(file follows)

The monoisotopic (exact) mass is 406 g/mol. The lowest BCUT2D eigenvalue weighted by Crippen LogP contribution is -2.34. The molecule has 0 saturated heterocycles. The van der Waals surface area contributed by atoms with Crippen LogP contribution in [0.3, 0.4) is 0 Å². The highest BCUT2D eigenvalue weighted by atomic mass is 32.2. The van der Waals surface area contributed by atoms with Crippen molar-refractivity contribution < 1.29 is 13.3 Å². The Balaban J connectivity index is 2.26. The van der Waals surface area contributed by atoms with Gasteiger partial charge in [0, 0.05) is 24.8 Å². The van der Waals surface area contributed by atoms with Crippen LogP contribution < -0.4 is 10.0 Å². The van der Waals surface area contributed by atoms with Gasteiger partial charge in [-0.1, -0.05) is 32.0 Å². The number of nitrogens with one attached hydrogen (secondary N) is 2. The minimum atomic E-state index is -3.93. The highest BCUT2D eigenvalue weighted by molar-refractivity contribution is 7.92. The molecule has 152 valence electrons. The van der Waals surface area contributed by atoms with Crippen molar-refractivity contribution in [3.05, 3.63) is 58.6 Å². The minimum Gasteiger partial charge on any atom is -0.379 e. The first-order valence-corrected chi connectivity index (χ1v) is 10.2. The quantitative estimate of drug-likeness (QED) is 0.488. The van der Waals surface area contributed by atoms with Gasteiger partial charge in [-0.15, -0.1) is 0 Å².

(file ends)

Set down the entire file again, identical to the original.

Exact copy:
The monoisotopic (exact) mass is 406 g/mol. The lowest BCUT2D eigenvalue weighted by Crippen LogP contribution is -2.34. The molecule has 0 saturated heterocycles. The van der Waals surface area contributed by atoms with Crippen LogP contribution in [0.3, 0.4) is 0 Å². The highest BCUT2D eigenvalue weighted by atomic mass is 32.2. The van der Waals surface area contributed by atoms with Crippen molar-refractivity contribution < 1.29 is 13.3 Å². The Balaban J connectivity index is 2.26. The van der Waals surface area contributed by atoms with Gasteiger partial charge in [0, 0.05) is 24.8 Å². The van der Waals surface area contributed by atoms with Crippen LogP contribution < -0.4 is 10.0 Å². The van der Waals surface area contributed by atoms with Gasteiger partial charge in [-0.1, -0.05) is 32.0 Å². The number of nitrogens with one attached hydrogen (secondary N) is 2. The minimum atomic E-state index is -3.93. The highest BCUT2D eigenvalue weighted by molar-refractivity contribution is 7.92. The molecule has 152 valence electrons. The van der Waals surface area contributed by atoms with Crippen molar-refractivity contribution in [3.05, 3.63) is 58.6 Å². The minimum Gasteiger partial charge on any atom is -0.379 e. The first-order valence-corrected chi connectivity index (χ1v) is 10.2. The quantitative estimate of drug-likeness (QED) is 0.488. The van der Waals surface area contributed by atoms with Gasteiger partial charge in [-0.15, -0.1) is 0 Å².